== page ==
Is his penis too small?

The Pediatric Insider

© 2013 Roy Benaroch, MD

A question popped up on a bulletin board over on WebMD where I’m a “featured expert”: Could an 8 year old boy have a penis that’s too small? A parent thought that one son’s looked much smaller than that of her other boys.

Penises start out small, and stay fairly small until hormones at puberty cause growth starting around age 10-14. At birth, an average penis is 1.5 inches long, and anything over ¾ of an inch is considered normal. An average 8 year old (and, really, an average any-year-old prior to puberty) has a penis size of about 2 inches—that’s gently stretched, while pushing back the pubic fat pad that can sometimes “bury” the base of the penis. A more detailed table of normal and abnormal penis sizes by age can be found here.

A penis that appears much smaller than expected is sometimes the result of obesity or a thick body type that makes the penis look “pushed in.” This is called a “hidden penis.” If the penis can’t be pushed back out (by pressing back on the fat pad), it may be a truly “buried penis,” which may require surgery. Sometimes, the scrotal skin is attached up high on a “webbed penis,” which can also be corrected surgically.

Parents who have concerns about penis size should bring this up with their doctor—don’t expect that a pediatrician is going to measure Junior’s penis at his well check, or that we’ll more-than-eyeball that part of the exam. If it’s really small, we’ll probably notice, but if you’re worried, bring it up and discuss it to make sure that that part of the exam is done carefully and recorded. Along with penis size, a careful exam should also include a complete genital look-see, checking to make sure testicles are where they’re expected to be and that there are no other signs of unusual genital development.

A truly too-small penis is called a micropenis. This can be treated initially with testosterone injections, which usually enhance growth. If that fails, the family of a boy with a very small penis may have to consider the difficult and ethically challenging issues of whether gender reassignment is appropriate. Anyone facing that kind of situation should certainly be working with university specialists in endocrinology and urology to learn about and explore every option.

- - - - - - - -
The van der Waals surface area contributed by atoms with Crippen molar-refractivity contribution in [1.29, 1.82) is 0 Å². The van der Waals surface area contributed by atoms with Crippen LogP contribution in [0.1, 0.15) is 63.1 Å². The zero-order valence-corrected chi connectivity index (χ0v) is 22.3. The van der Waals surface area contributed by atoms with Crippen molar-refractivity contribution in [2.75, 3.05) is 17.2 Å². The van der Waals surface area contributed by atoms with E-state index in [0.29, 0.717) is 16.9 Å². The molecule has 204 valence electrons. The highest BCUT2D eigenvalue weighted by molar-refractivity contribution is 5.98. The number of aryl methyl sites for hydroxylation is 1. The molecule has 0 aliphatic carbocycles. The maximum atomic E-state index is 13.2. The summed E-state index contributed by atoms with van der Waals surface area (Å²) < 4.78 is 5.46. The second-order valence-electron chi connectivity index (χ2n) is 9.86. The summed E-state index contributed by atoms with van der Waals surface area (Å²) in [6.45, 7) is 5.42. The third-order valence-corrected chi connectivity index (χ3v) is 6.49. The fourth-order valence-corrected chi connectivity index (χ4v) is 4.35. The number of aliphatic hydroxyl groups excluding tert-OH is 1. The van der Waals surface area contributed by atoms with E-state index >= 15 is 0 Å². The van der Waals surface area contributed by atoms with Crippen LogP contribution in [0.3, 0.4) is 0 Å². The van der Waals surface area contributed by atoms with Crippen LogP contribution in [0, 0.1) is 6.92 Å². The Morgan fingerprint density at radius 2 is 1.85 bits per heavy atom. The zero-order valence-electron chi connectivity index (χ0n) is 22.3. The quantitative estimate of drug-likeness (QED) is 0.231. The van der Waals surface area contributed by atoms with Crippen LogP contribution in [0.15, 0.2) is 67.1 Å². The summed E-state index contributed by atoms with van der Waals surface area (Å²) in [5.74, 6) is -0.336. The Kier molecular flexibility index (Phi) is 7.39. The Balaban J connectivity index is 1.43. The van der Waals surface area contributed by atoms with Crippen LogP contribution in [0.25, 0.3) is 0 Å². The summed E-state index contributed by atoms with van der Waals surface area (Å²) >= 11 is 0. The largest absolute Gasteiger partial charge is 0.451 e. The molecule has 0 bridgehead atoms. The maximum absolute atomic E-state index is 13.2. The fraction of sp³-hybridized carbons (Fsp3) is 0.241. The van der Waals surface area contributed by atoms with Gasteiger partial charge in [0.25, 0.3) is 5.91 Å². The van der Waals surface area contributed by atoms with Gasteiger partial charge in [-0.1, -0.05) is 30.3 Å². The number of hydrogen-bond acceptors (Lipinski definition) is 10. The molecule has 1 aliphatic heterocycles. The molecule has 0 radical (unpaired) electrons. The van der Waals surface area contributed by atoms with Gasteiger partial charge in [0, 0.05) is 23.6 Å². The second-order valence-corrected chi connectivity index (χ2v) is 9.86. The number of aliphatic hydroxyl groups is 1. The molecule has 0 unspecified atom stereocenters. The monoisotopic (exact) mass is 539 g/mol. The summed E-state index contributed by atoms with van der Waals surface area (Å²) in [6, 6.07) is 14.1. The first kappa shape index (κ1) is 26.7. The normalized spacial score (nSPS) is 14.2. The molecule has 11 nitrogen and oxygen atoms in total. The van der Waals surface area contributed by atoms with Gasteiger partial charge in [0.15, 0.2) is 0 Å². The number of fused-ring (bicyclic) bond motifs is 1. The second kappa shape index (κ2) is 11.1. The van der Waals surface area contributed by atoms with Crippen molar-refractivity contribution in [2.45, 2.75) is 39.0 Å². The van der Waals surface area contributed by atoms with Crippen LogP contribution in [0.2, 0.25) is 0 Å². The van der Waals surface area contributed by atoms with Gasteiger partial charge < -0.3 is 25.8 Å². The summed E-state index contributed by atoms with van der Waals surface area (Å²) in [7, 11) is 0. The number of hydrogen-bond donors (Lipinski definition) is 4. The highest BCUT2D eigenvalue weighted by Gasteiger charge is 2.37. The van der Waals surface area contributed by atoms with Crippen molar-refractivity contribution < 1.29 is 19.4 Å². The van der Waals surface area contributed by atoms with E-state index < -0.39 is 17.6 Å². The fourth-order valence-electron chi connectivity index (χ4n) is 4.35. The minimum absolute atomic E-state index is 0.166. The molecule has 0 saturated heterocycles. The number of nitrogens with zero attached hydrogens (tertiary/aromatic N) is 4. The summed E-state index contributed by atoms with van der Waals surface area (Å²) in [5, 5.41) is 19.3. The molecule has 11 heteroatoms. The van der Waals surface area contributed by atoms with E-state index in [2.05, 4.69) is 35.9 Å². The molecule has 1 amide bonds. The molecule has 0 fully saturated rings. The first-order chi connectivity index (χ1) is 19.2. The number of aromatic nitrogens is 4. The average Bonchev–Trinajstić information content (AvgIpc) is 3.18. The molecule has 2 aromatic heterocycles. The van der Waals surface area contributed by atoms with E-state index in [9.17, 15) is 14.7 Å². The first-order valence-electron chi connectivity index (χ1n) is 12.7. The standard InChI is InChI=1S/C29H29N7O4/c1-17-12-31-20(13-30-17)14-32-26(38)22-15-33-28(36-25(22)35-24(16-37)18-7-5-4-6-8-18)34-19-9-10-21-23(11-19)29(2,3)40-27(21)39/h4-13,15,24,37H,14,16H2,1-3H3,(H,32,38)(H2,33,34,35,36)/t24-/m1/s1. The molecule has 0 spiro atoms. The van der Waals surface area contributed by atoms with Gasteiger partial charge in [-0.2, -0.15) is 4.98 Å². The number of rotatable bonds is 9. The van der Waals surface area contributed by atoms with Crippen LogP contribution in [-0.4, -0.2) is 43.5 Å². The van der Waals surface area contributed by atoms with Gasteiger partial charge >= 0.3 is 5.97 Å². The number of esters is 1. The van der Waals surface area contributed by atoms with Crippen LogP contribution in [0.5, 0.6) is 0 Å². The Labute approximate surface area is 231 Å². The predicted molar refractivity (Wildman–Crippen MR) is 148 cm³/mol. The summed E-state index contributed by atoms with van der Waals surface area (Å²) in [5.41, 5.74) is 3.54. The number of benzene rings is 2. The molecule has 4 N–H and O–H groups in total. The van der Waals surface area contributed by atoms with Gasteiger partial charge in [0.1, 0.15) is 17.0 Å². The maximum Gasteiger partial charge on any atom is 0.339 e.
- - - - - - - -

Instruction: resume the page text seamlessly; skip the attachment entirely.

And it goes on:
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7 Comments on “Is his penis too small?”

  1. Meredith Says:

    Why in the world would gender reassignment surgery be considered in a child because the penis is too small? Why not wait to see how the child self-identifies with regards to gender before going down that road? Why decide at all that any genitalia needs to be mutilated if it doesn’t fit the mold?

    I’m honestly very disturbed by even the suggestion that this is a reasonable thing to do.

    Liked by 2 people

  2. Dr. Roy Says:

    Meredith, I should have made that clearer. The last paragraph only refers to very, very few boys, some of whom are actually genetic girls, and some of whom have other genetic mutations that have prevented normal development. Decisions in this case are complex, so I’ve recommended that any parents in such a situation work with the best, most experienced specialists available.


  3. sekar Says:

    My son 8yr old, also has small pennis, he is slightly obessed. more to add his testicles arenot hanging down compared to my 2nd son…
    I am really worried every time i make him bath.


  4. Laural Says:

    I am glad Meredith asked the question- I, too, am shocked at the suggestion of gender reassignment.


  5. Dr. Roy Says:

    I should have made it more clear– sex assignment would only be considered if the penis wwere tiny and if there were no hormonal or other therapies that could be used. Some of these babies have XX chromosomes, and may be “virilized” females– so it’s not actually sex reassignment at all. In any case, this would be very rare, and the decision would involve the parents, surgeons, ethicists, endocrinologists, and other experts, and it would not at all be taken lightly. I should not have included that remark off-handedly without better explanation.


  6. Sarah B Says:

    Hi Dr. Roy. I hope that you can answer my question as to whether my 2 and a half year old son has an abnormally small penis or not. It is about 3-3.5 cms long. He is not in any way fat and it doesn’t seem retracted and also grows/goes back to normal when he is playing with it.

    Thanks, Sarah


  7. Dr. Roy Says:

    Sarah, please visit your pediatrician or family doctor for an examination to discuss your concerns. This isn’t something that can be done over the internet.

    Best of luck-


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